Written by pharmacist  |  29. June 2002

It is of no surprise to any nurse working out in the field that they are feeling the effects of yet another nursing shortage. Some experts feel the shortage of the 1980's never ended but was masked by the changes in the healthcare setting, namely,. managed care. Shortages have been documented across the country, however, not all states are expected to experience this shortage at the same time. There is no doubt that specialty areas such as the intensive care units, labor and delivery, and emergency room areas have had significant deficits, but there is evidence to suggest that this shortage will cross all disciplines. Nursing shortages in the United States have historically been very cyclical and economically based. When the economy is booming and unemployment percentages are low a nursing shortage has been likely to follow. However, this newly predicted shortage seems to be multi-faceted. Many healthcare professionals feel managed care is to blame and hospital cost cutting measures have lead to downsizing the professional nurses' position. Approximately one-third of a hospitals budget is spent on nursing salaries. In an attempt to decrease costs and yet "enhance" nursing care, hospitals countrywide have increased the use of unlicensed assistive personnel. The numbers of students entering nursing colleges today, has steadily decreased. Budget cuts in the educational programs limit the number of students who can enter into a nursing program because of faculty cuts and some institutions are focusing on Master and Doctorate programs in an attempt to prepare for the future. In addition, . women have more opportunity today and are making greater advances in other professions with better pay and working conditions. An aging nursing workforce is also a problem. The average age of practicing nurses is 44 years old. Employers have not valued the new nurse graduate in the past, a missed opportunity to rebuild a qualified workforce. It is not too late to make some positive changes. When hospitals were downsizing, most of the recruiting programs were put on hold or focused on attracting qualified nurses from another organization. Retention and recruitment programs need to be put into high gear. Recruiters can have valuable relationships with universities allowing more internships and externships. Designing effective preceptor programs with experienced staff members allows new graduates to enter into the field of nursing with confidence, loyalty, and of value to their employer. -Maureen Gregg RN.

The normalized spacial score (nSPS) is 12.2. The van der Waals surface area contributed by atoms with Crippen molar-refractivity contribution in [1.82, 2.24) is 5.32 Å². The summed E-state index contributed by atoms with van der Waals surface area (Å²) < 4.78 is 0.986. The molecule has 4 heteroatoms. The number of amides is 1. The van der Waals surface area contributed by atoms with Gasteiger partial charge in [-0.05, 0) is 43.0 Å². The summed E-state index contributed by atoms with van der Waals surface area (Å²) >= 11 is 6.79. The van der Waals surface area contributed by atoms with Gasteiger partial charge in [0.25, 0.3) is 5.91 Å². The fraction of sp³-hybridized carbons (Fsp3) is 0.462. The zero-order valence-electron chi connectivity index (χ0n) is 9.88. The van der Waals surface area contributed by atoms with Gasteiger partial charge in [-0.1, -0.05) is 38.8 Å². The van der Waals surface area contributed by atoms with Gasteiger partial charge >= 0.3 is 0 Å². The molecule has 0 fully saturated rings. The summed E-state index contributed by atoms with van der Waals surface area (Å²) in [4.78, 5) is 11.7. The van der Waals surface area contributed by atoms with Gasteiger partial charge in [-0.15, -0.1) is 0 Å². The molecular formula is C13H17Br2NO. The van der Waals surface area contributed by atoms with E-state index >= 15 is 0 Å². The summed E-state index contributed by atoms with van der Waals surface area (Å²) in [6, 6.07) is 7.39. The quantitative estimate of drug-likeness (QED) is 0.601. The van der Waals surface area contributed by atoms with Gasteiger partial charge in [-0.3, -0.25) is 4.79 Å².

As for Long Island Nurses, I am please to announce that a major L.I.health care network has open the doors of opportunity for R.N's for both part-time and full-time positions. If you are a nurse and are interested in these new positions please contact me at SFERZOLA@hotmail.com. I have been asked by this organization to refer individuals for this positions to help improve the shortage which has developed.

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